The seven finance ministers from the G7 nations on Saturday have agreed to back the Biden administration plan for a minimum corporate tax of 15 percent in their respective nations.
Janet Yellen, the US Treasury Secretary, sat down with the relevant people from Japan, the UK, Italy, Germany, Canada and France in London for a summit, and submitted her proposal, which was agreed upon by all present.
According to RT, this historic agreement represents the first step in getting other nations aboard, to prevent multinational corporations shopping around for the lowest taxes, and to make sure they pay a minimum no matter where they go.
It should be noted that all of the G7 nations currently tax corporations at a rate significantly higher than the proposed 15 percent in the agreement. The US, for example, currently has a corporate tax rate of 21 percent, and is considering raising it dramatically to 28 percent.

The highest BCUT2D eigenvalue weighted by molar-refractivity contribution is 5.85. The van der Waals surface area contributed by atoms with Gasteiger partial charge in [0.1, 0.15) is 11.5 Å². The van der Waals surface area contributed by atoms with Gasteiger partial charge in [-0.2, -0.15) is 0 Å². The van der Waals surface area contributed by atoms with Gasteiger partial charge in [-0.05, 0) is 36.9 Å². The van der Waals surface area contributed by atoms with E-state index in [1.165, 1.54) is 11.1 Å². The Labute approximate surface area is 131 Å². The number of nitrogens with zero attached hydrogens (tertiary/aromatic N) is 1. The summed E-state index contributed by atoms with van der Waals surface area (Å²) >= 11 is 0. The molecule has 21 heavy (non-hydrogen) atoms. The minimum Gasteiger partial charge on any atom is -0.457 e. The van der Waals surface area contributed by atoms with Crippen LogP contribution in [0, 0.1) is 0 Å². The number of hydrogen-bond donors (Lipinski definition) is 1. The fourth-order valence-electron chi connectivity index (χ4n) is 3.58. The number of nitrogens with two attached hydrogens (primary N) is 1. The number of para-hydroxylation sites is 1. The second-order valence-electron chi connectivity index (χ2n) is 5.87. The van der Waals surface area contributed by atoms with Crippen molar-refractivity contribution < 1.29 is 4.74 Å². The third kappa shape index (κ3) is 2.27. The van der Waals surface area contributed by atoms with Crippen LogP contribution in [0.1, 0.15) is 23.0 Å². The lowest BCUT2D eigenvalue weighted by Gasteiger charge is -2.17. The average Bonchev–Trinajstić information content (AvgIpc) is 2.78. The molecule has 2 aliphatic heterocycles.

These recently agreed-upon measures on Saturday are meant to serve as a foundation for a similar measure to be proposed and possibly enacted at the G20 summit, which is due to take place in Jul. 2021 in Venice, Italy.
Many countries have already objected strongly to the measure, however. Ireland's Finance Minister, Paschal Donohoe, has stated that Ireland has "significant reservations" about such a measure, saying that the measure will disproportionately benefit the larger countries with bigger economies. Ireland currently has a corporate tax rate of 12.5 percent.